Lawmakers consider raising Oregon firearms purchase age to 21

A panel of Oregon lawmakers discuss what got done and what didn't during this year's legislative session during a town hall/roundtable held in KATU's studios Thursday, March 8, 2018. From left to right: Sen. Chuck Thomsen, R-Hood River; Rep. Mike McLane, R-Powell Butte; host Steve Dunn; Sen. Peter Courtney, D-Salem; Rep. Jennifer Williamson, D-Portland. (KATU Photo)

Oregon Senate President Peter Courtney believes lawmakers will support raising the minimum age to buy any firearm in Oregon to 21.

“Not one party, but together, do something,” Courtney said on KATU’s “Your Voice,Your Vote" which airs Sunday at 9 a.m.

“We need a law that allows retailers to say, "I don't want to sell certain kinds of weapons to you unless you're 21, so we're probably going to have to help out the business community there,” said Courtney.

That's because of a March 6 letter sent to Courtney from Oregon Labor Commissioner Brad Avakian.

The letter says that under current Oregon law businesses “cannot discriminate against people because of their age.”

Current Oregon law allows anyone over 18 to buy a rifle or shotgun.

The law in Oregon for buying a handgun is set at the federal minimum age of 21.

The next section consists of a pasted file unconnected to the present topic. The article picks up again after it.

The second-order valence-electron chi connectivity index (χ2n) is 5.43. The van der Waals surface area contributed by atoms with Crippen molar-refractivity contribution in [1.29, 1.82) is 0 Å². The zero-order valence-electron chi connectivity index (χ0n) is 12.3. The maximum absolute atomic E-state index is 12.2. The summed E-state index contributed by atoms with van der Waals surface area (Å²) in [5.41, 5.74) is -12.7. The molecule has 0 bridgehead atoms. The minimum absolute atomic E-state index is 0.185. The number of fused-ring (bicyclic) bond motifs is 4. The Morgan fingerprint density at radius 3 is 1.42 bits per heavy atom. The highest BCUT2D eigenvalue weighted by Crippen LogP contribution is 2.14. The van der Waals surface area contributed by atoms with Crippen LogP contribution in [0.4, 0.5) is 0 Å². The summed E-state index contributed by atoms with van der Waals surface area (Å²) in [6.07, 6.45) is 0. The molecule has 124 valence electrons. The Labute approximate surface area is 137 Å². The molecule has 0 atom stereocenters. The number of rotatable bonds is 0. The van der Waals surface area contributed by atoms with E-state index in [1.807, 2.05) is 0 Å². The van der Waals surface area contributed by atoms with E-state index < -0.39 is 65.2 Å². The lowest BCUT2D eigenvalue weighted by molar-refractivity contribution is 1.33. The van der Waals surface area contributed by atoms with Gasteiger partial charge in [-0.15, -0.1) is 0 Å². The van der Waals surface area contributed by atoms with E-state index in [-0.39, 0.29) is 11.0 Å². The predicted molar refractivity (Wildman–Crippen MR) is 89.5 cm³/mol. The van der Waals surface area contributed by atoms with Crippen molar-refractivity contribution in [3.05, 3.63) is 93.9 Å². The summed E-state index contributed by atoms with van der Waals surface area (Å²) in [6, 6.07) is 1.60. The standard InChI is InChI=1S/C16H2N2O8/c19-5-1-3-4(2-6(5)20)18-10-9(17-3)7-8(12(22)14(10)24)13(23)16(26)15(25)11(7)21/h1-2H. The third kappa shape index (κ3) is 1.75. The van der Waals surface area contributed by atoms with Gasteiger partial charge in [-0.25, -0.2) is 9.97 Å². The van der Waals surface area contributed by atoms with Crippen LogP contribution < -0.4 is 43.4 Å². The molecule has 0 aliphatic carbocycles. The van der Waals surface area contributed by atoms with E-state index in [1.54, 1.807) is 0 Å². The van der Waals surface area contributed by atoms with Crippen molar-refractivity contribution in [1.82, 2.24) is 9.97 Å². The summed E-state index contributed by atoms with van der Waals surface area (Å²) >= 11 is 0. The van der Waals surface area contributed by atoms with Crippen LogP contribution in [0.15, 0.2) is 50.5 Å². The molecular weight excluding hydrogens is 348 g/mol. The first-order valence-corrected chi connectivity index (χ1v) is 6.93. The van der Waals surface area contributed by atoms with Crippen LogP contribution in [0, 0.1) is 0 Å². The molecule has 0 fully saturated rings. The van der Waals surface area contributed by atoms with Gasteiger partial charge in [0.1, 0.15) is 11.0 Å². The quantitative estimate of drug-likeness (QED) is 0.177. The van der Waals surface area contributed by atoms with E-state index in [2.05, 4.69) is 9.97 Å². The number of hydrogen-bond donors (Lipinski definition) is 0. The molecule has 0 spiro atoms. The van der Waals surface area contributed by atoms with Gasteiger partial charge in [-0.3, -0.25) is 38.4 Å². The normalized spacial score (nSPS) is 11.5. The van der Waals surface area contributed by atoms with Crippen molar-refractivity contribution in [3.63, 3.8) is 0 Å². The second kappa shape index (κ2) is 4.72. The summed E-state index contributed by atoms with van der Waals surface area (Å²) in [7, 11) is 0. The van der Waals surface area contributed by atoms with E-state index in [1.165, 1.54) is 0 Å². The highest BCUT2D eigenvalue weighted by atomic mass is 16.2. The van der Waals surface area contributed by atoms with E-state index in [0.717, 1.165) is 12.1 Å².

Some Oregon Republicans say they’ll support that move.

“I think so, sure, said Oregon House Minority Leader Mike McLane, a Republican from Powell Butte. “We'll build consensus and whether it's allowing the options to retailers or raising the age, I think the goal is we want to be able to provide people with an avenue to take the steps that they feel is appropriate.”

A 20-year-old from Gold Hill in southern Oregon is already suing Walmart and Dick's Sporting Goods for age discrimination after both store chains refused to sell him a rifle under their new company firearms policies.

State Rep. Bill Post, R-Keizer, says banning 18-year-olds from buying any firearm is wrong.

Post says a friend’s 18-year-old son in Oregon, who is also serving in the military, is also considering filing a lawsuit.

“Just went to a store yesterday to buy a firearm,” said Post, “and was denied the ability to buy that firearm. Now this is a young man who's 18, who's a soldier. Who shoots guns. So -- no, there's something wrong with this.”

Lawmakers say they may take up the issue in the 2019 legislative session.

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